Healthy Smiles Premier Dental
veryone should know by now that they need to brush thoroughly for two minutes twice a day. Flossing only needs to be done after your last meal or snack of the day, but is more complicated. Traditional string floss, waxed or unwaxed, and water flossers (aka water picks or oral irrigators) have different advantages and disadvantages.
String floss is unfortunately often not used correctly, so if you are uncertain about how to do this (or brush) ask your dental hygienist to show you. In order for it to scrape off the food particles, you can’t simply wrap it around your fingers and move it up and down between the teeth quickly, then move on to the next one, as so many do. To be sure you are scraping the sides between the teeth effectively, you should use a zigzag motion and curve the floss around the edges of the tooth to help clean surfaces brushing may have missed. Many also do not know they should be using a different part of the floss each time to avoid transferring the debris from one place to another.
All this is hard for many to do, especially in the hard-to-reach areas and if they have arthritic hands or otherwise difficulties in holding and moving the string the correct way. For these or anyone with sensitive gums or who is wearing braces or Invisalign, a water flosser can be the preferred choice, since it uses a stream of pressurized water to take out particles. This works best for larger ones than tiny bits of food or beverages. Flossing does not work as well if cleaning hasn’t been thorough previously and the sticky bacterial film called plaque has formed (or even hardened into tartar), according to the Mayo Clinic.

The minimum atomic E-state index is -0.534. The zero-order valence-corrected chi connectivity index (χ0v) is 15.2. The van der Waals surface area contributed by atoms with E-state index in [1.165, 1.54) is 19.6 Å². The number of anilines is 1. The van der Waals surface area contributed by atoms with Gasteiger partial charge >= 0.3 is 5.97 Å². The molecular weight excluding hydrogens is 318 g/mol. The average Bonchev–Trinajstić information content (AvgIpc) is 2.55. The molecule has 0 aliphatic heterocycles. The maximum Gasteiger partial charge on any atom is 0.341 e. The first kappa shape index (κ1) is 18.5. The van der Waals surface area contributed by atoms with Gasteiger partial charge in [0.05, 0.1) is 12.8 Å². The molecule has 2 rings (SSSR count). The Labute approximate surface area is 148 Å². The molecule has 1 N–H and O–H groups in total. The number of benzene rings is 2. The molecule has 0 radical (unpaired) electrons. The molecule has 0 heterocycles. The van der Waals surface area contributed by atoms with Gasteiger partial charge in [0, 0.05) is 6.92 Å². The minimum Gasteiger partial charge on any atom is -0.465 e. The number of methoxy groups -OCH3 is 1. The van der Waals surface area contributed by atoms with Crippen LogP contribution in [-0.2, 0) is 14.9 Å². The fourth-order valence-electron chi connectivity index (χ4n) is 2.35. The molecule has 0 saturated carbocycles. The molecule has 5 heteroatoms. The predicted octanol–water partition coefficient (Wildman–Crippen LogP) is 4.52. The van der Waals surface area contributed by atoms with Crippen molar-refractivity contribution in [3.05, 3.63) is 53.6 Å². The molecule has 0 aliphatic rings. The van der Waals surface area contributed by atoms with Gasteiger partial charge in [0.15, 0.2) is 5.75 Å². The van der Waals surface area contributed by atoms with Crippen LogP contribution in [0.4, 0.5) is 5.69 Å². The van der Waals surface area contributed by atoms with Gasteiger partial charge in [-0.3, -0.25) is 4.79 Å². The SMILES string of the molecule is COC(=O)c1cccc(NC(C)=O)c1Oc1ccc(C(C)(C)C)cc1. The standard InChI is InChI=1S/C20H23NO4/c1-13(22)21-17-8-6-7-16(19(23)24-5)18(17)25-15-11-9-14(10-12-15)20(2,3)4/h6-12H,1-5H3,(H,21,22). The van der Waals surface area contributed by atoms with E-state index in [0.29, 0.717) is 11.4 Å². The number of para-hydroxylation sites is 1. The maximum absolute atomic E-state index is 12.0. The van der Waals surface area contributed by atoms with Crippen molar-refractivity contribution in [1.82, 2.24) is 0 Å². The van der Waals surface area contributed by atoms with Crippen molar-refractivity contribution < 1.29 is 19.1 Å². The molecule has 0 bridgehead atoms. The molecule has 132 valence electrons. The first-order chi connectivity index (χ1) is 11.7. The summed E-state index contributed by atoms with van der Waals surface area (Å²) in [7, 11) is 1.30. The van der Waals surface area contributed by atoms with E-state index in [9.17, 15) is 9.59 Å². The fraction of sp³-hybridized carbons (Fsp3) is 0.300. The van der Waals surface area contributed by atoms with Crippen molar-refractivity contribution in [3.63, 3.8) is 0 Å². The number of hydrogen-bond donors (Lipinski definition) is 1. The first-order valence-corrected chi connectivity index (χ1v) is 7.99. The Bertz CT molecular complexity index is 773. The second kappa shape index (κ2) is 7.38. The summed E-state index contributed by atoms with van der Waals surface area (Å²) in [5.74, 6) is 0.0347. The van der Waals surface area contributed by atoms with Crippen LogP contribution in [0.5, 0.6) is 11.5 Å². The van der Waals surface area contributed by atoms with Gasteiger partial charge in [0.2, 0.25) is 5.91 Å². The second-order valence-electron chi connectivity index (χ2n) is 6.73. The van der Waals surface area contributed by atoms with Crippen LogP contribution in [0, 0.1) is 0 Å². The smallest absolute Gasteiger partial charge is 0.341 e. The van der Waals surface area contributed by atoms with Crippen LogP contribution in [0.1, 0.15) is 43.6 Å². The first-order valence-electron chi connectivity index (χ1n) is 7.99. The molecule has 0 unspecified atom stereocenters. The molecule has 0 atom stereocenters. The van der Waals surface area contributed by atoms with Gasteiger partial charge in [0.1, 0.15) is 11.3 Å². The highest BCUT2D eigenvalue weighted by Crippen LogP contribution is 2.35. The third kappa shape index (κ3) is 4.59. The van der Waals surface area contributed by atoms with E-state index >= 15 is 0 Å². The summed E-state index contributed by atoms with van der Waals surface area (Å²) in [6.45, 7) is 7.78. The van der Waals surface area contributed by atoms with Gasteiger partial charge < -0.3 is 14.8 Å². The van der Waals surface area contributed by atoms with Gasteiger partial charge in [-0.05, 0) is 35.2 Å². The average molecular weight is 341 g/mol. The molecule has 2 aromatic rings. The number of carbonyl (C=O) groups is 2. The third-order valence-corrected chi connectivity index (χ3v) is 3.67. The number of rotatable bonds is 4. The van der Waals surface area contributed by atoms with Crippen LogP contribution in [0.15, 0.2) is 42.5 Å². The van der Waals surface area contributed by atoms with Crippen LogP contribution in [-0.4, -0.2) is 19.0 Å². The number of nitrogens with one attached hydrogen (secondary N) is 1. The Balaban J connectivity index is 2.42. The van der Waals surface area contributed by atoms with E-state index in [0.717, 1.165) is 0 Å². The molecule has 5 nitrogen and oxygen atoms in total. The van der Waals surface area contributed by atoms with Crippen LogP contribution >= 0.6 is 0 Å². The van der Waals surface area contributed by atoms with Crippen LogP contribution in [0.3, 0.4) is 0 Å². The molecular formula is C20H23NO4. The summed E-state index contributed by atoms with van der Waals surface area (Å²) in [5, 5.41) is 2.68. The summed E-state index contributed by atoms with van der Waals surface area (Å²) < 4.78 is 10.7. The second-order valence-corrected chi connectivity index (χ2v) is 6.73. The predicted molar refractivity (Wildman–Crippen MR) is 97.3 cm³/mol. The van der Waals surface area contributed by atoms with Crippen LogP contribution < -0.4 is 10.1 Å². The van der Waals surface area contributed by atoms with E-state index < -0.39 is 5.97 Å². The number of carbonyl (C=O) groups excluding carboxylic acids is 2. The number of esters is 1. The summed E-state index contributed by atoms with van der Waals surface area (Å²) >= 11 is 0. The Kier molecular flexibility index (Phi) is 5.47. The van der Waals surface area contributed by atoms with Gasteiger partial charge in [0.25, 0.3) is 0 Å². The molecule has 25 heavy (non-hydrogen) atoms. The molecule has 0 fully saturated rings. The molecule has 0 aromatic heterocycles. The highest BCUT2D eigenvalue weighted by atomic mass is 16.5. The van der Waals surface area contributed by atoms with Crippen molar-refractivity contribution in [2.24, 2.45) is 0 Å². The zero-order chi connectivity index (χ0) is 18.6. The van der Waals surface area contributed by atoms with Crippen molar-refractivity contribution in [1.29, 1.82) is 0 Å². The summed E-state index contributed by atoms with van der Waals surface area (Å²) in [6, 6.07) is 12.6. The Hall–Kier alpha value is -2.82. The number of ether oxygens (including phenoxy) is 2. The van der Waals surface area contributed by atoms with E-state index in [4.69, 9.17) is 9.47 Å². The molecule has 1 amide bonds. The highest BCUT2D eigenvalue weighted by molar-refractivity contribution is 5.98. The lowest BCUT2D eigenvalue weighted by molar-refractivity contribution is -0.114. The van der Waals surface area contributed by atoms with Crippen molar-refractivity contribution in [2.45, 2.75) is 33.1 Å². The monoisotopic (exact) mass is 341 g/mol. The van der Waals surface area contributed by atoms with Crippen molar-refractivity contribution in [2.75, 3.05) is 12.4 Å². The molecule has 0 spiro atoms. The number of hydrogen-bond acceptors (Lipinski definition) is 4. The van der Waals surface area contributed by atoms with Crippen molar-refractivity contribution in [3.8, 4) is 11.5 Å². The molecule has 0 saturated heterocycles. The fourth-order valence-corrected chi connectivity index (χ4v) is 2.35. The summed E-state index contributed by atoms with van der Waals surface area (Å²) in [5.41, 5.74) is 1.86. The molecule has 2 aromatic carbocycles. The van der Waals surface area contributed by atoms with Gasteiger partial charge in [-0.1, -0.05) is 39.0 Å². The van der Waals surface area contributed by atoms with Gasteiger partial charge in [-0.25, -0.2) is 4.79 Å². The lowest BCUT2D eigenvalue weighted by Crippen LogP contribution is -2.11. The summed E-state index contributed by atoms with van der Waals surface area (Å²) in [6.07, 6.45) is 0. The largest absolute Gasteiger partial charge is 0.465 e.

OralB argues that its water flosser does a much better job at removing plaque from tooth surfaces in general than a toothbrush, while Waterpik claims a clinical study showed its product was found 29% better at removing plaque than string floss. The results will depend on how high you set the pressure and your technique, of course. Better than one or the other would be to use both string and water flossing after brushing, especially if you have had recurring periodontal (gum) disease.
But no matter how much effort you put into brushing and flossing, you should still have your dental hygienist do a professional cleaning twice a year. They have the training, special tools, and antibacterial solutions to do a much better job than you can do for yourself. They may recommend more frequent visits to have this done or adding a dentist-grade periodontal mouthwash to improve your overall oral health.